He has served at parishes all around the archdiocese, including St. Jude’s in Atlanta, where Father Richard Morrow, pastor at the time, “told me that even in the most affluent of areas, there are people suffering from poverty: poverty of spirit,” Father Thein said.

“I found that statement to be very accurate,” he said. “God has provided me with many opportunities to provide healing to the brokenness in people’s lives, and being able to be present for my family, especially at the deaths of my father, mother and uncle.”

Father Thein was assigned to Holy Family Parish in Marietta in 1982 as parochial vicar and in 1995 as pastor. In between, he served at the Cathedral of Christ the King from 1985-1987, then St. Joseph’s in Athens from 1987-1988, and at St. Joseph’s in Dalton in 1989, his first pastorate.

“I’m now pastor of St. John’s where I began, came full circle (from) when I first got off the plane in 1972,” he said.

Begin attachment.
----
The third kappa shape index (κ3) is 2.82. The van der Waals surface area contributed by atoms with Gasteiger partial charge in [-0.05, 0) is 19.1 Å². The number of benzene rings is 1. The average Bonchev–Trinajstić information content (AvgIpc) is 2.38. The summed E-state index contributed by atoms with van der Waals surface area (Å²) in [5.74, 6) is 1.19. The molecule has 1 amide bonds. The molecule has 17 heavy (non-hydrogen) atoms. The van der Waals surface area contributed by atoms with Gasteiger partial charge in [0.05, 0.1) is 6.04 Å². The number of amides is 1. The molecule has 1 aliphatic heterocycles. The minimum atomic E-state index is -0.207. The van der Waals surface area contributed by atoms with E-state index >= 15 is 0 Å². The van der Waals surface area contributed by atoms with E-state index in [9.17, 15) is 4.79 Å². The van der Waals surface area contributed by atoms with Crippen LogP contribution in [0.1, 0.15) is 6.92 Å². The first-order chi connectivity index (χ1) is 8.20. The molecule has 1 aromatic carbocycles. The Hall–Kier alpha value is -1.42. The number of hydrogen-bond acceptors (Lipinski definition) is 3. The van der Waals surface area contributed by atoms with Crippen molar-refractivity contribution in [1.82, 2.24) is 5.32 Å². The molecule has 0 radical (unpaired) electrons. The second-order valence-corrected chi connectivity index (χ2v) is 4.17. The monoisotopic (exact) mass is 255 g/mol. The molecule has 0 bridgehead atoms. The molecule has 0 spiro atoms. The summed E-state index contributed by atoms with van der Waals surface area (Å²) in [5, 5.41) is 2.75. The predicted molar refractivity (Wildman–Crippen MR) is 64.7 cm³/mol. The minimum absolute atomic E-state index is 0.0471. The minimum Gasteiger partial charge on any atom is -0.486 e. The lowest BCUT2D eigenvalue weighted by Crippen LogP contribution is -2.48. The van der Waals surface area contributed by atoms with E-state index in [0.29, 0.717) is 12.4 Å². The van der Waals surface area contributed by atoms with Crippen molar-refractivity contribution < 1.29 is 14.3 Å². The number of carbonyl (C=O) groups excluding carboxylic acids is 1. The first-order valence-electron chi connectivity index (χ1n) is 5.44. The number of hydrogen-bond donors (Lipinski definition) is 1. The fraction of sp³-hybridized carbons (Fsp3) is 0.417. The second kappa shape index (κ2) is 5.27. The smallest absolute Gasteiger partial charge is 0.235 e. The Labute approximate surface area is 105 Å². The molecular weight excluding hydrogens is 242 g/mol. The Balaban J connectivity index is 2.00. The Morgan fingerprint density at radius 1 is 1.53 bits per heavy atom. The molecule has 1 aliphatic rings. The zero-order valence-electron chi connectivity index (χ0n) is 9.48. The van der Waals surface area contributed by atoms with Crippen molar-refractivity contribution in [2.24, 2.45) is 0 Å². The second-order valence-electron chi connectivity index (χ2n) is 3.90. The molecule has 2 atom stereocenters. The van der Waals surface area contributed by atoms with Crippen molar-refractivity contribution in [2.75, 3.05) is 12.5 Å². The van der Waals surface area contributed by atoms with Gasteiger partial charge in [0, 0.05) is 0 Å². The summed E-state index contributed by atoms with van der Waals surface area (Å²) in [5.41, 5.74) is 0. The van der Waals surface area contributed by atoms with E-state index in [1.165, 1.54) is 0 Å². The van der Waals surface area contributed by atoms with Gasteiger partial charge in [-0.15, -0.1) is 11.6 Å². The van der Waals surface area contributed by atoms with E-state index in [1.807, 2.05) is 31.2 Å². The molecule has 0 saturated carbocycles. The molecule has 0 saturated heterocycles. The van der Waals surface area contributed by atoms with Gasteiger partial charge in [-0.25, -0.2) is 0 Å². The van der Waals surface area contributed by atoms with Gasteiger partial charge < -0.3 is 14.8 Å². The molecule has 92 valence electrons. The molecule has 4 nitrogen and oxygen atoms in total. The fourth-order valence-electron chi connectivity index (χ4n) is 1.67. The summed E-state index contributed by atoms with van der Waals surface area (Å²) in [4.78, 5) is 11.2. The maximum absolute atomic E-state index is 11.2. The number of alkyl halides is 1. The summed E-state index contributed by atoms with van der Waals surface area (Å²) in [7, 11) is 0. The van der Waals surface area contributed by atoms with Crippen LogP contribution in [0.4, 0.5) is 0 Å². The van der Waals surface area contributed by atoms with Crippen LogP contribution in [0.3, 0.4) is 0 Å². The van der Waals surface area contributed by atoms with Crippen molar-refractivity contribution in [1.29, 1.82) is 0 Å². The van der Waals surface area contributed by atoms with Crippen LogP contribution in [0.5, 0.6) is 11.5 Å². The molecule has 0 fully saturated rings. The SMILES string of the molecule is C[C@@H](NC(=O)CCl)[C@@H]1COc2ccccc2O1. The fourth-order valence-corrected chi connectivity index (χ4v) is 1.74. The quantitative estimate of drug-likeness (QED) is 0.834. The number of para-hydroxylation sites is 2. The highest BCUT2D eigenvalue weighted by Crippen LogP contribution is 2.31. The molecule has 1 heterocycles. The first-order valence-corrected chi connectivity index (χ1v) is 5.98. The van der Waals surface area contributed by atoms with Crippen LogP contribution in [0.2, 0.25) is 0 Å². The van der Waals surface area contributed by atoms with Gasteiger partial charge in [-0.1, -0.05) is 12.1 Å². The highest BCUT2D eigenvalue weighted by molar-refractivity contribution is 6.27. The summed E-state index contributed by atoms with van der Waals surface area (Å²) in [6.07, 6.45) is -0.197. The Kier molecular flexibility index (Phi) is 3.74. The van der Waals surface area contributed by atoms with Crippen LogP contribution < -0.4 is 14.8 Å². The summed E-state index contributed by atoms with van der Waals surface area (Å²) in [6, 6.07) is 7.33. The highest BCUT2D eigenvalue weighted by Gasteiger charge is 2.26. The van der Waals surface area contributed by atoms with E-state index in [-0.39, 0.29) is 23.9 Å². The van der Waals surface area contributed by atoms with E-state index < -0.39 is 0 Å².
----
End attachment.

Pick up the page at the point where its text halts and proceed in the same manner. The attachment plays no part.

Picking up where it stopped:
Father Thein served two years as a secretary for Archbishop Donnellan and six years as vocations director for the archdiocese. From the 1980s to the early 1990s, he taught sacred Scripture in the permanent diaconate training program. He has also been involved with Marriage Encounter, Cursillo and the charismatic movement.

“Over the years I have seen the pattern of God’s hand in my life, never sensing I was alone in my choices for the future,” he said.

He continued, “I’ve been aware of how God looks through my own limitations. I’ve not felt alone but always felt his gentle hand upon me, even when I was asked to take on difficult assignments I would have preferred to avoid. This helped me to accept challenges and learn certain things I would not have if it was easy.”

“Being present for the ordination of young people I have known for years as well as the marriages of couples I have introduced to each other are among the most memorable moments of my priesthood,” he said.

Father Thein also remembers being able to walk in the footsteps of Jesus in the Holy Land in 1986 while visiting there for graduate studies.

“I spent one month experiencing life in the Holy Land as a living and historical reality. It really impacted me.”

“Overall,” he said, “my experiences as a priest have been very positive, with the good far outweighing the bad.”